FEATURE INTERVIEW We Speak to Marco Hüsges CEO & Founder, the emoji company
Marco, thank you for speaking to The Bugg Report. As you travel all around the world, what markets do you see as emerging in terms of brand licensing? Traditionally the top markets for licensing are the U.S., Europe and Japan. For us, we see the biggest growth in Asia and particularly in China. Latin America also has incredible potential with markets such as Brazil and Mexico, which have a vast population and love to consume - however the pricing is generally lower than what can be achieved in China. Finally, the Middle East is an important territory to be in. There seems to be a mood in our industry toward corporate, lifestyle and art licensing brands. How do you see this trend? I think we are not talking about a trend any more. A great licensing program can help any strong brand to reach out into new categories, explore new options and even reach out into new territories. Today, markets are changing fast, trends come and go very quickly, and the consumer is overloaded with information on mobile devices. In today’s environment, licensing and brand partnerships have become an essential part of the marketing mix, increasing awareness and building connections with the customer in fresh new ways. Of course, it is critical to choose the right licensing partners, keep a close eye on the development and on the quality of the licensed products in order not to damage or to dilute the brand value and its long-standing reputation. Any licensing program needs to match the brands DNA and has to make perfect sense so as not to compromise core product sales. The beauty of corporate and lifestyle brands in comparison to entertainment brands is that they do not rely on the success of an entertainment format they do not need a movie or a TV series to sustain them. Those brands are mostly part of us, integrated into our lifestyle so they deliver greater longevity, which is attractive for licensees and retailers.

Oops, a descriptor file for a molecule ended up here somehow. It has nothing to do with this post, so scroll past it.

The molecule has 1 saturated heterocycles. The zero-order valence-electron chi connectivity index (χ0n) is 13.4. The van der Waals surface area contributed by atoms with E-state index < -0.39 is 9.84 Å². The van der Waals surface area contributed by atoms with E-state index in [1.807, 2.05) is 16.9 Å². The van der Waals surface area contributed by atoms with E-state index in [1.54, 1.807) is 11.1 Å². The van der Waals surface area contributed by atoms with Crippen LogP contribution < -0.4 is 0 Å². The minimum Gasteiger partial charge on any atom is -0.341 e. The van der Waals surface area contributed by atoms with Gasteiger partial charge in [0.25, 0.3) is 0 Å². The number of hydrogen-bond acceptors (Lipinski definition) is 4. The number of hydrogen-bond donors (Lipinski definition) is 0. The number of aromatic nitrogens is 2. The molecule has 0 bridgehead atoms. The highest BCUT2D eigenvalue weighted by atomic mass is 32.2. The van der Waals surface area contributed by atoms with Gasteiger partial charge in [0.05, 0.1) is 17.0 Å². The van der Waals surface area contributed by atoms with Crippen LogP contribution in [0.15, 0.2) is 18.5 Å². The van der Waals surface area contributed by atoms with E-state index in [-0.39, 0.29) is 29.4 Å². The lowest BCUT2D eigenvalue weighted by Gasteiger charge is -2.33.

Brand Licensing Europe - Edition 28
Where do you see “bricks & mortar” retail heading in the next 12 months given all the recent talk about online? Well let me start by saying that even though the whole world is going digital, we still live in a physical place. Consumers love to go shopping. It is a universally popular leisure activity. People like to shop with friends, interact with sales staff, touch and feel the products - we also like the instant gratification of taking products home right away instead of waiting for a delivery. Certain categories are obviously better suited to bricks and mortar sales - such as beauty products or toys - which benefit from physical interaction and testing. Children love to try the products and talk their parents into buying them - so shopping also has a deep social component. Many people are predicting that bricks and mortar stores are dying but I do not see this so drastically. When you visit a popular shopping mall or precinct anywhere in the world, you can feel the buzz and excitement that you can only get from a real-world shopping experience. I see bricks and mortar stores surviving the age of online shopping, but they have to re-invent themselves, deliver a great shopping experience and offer added value to the consumer.